Monday, December 17, 2012


by Lee Gambin
The ‘nature amok’ movie has always been one of my favourite genres of horror cinema (ever since I ventured into the city as a kid and saw a double-bill of Squirm and Food of the Gods at the old Dendy cinema in Collins St), and considering its popularity amongst fans, it’s surprising that there hasn’t been a book exclusively devoted to it until now.

Authored by Melbourne based writer (and regular Fangoria contributor) Lee Gambin, Massacred by Mother Nature is an exploration of the natural horror film, tracing its roots through King Kong and such 1950s gems as Tarantula, Them!, Godzilla and Earth Vs. the Spider – where nature usually had a helping hand from human experimentation or atomic test fallout – and on into the 60s (The Birds, The Deadly Bees), before the genre really exploded in the 1970s, which was definitely the decade when nature ran berserk on cinema and drive-in screens across America (and many other parts of the world, Australia included).

In the first half of the seventies, it was the smaller forms of life like frogs (Frogs), spiders (Kiss of the Tarantula), rodents (Willard and it’s sequel, Ben ) and worms (Squirm) that were causing the most mischief onscreen, before a little movie called Jaws came along in 1975 and – along with The Exorcist a year earlier – helped to redefine modern horror cinema and brought the genre (for better or worse) into the realm of reputable studio prestige productions. Exploitation producers followed suit, and the phenomenal success of Jaws resulted in films like Grizzly, Orca, Day of the Animals and Piranha. The 50s trend of insects and wildlife enlarged by the meddling hands of man continued in films such as Night of the Lepus, Prophecy and Food of the Goods, while even the Italians got into the act with Killer Fish and the blatant Jaws inspired Great White (which Universal successfully took action against to prevent it’s US release).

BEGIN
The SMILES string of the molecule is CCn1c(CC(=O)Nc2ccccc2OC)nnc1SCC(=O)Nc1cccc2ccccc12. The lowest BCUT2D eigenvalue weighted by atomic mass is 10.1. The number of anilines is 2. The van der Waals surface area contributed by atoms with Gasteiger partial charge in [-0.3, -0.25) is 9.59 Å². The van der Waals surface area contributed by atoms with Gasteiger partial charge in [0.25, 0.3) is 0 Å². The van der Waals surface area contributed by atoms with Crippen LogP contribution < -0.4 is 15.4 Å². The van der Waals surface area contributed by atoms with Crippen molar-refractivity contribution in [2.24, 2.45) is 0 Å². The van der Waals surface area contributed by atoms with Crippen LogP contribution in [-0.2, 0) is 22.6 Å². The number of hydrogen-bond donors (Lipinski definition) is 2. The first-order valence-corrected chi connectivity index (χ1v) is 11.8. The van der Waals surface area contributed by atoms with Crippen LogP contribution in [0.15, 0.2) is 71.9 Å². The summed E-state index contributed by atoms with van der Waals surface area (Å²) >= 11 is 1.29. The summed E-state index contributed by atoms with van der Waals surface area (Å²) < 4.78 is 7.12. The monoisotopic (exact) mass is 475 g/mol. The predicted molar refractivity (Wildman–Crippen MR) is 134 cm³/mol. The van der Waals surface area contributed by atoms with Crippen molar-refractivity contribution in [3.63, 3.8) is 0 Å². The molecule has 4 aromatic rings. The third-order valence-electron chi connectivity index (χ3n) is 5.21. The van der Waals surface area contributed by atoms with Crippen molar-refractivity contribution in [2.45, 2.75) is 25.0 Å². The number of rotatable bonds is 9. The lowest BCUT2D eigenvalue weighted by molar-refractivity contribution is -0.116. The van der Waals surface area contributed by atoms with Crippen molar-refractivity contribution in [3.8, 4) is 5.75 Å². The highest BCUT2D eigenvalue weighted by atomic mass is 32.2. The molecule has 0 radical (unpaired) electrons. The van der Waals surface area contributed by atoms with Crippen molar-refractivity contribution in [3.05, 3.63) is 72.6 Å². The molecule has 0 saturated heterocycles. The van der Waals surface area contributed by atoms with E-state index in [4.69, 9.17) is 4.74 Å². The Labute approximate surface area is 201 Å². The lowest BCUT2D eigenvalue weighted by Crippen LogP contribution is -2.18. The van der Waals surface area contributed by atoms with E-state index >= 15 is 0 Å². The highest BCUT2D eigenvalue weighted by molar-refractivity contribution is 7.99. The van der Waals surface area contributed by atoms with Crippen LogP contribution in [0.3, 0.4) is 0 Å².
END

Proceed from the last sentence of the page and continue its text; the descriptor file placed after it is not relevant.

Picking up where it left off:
Nature horror films continued into the 1980s and beyond (remember Cujo and the down under terror of Razorback?), but the seventies were clearly the golden years for the genre.

Eschewing the A-Z formula of most film books of this type, Massacred by Mother Nature is written in an entertaining, breezy but informative and knowledgeable style which reflects Gambin’s genuine love for – and unique take on - the genre. Chapters are divided into themes (such as The Bad Doggies of Cinema, The Discreet Charm of the Creepy Crawly and – one of my favourite sections – Stock Characters of the Ecological Horror Film). The book concludes with a series of brief interviews with various actors/composers/writers/directors (Dee Wallace, Jeff Lieberman, Charles Bernstein, Belinda Balaski, Joe Dante, etc.), who discuss their work in the ecological horror field.

Heavily illustrated throughout with black & white stills and often lurid poster art, and featuring introductions by Fangoria editor Chris Alexander, Dee Wallace, Veronica Cartwright and director Bert I. Gordon, Massacred by Mother Nature is a highly recommended and thoroughly welcome addition to any horror fan’s library.
(Midnight Marquee Press/USA/2012/220 pages)
Review copyright John Harrison 2012

Massacred by Mother Nature is avaialble from Amazon or direct from the publisher (Mdnight Marque Press) at Also check out the Facebook page devoted to the book at